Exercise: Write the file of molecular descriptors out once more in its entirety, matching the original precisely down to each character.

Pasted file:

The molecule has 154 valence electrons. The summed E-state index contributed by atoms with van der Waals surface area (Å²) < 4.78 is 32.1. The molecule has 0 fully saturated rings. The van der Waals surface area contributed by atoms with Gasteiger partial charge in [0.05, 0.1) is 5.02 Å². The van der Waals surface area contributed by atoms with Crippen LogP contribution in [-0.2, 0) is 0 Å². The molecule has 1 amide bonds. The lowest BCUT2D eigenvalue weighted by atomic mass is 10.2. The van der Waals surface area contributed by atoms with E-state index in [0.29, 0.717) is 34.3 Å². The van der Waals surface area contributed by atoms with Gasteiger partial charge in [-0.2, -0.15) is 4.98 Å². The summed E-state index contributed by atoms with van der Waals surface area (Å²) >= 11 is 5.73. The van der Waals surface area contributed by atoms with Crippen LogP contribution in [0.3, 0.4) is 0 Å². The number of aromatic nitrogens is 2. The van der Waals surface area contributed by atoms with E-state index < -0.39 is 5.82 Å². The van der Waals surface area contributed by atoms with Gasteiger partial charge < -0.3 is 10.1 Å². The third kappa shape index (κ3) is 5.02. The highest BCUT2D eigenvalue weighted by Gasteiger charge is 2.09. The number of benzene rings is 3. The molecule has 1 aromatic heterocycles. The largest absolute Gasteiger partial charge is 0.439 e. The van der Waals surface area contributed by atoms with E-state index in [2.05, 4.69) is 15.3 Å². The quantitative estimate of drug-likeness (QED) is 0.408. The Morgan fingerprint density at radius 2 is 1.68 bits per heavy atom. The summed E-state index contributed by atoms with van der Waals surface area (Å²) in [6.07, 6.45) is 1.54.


The molecule has 154 valence electrons. The summed E-state index contributed by atoms with van der Waals surface area (Å²) < 4.78 is 32.1. The molecule has 0 fully saturated rings. The van der Waals surface area contributed by atoms with Gasteiger partial charge in [0.05, 0.1) is 5.02 Å². The van der Waals surface area contributed by atoms with Crippen LogP contribution in [-0.2, 0) is 0 Å². The molecule has 1 amide bonds. The lowest BCUT2D eigenvalue weighted by atomic mass is 10.2. The van der Waals surface area contributed by atoms with E-state index in [0.29, 0.717) is 34.3 Å². The van der Waals surface area contributed by atoms with Gasteiger partial charge in [-0.2, -0.15) is 4.98 Å². The summed E-state index contributed by atoms with van der Waals surface area (Å²) >= 11 is 5.73. The van der Waals surface area contributed by atoms with Crippen LogP contribution in [0.3, 0.4) is 0 Å². The number of aromatic nitrogens is 2. The van der Waals surface area contributed by atoms with E-state index < -0.39 is 5.82 Å². The van der Waals surface area contributed by atoms with Gasteiger partial charge < -0.3 is 10.1 Å². The third kappa shape index (κ3) is 5.02. The highest BCUT2D eigenvalue weighted by Gasteiger charge is 2.09. The number of benzene rings is 3. The molecule has 1 aromatic heterocycles. The largest absolute Gasteiger partial charge is 0.439 e. The van der Waals surface area contributed by atoms with E-state index in [2.05, 4.69) is 15.3 Å². The quantitative estimate of drug-likeness (QED) is 0.408. The Morgan fingerprint density at radius 2 is 1.68 bits per heavy atom. The summed E-state index contributed by atoms with van der Waals surface area (Å²) in [6.07, 6.45) is 1.54.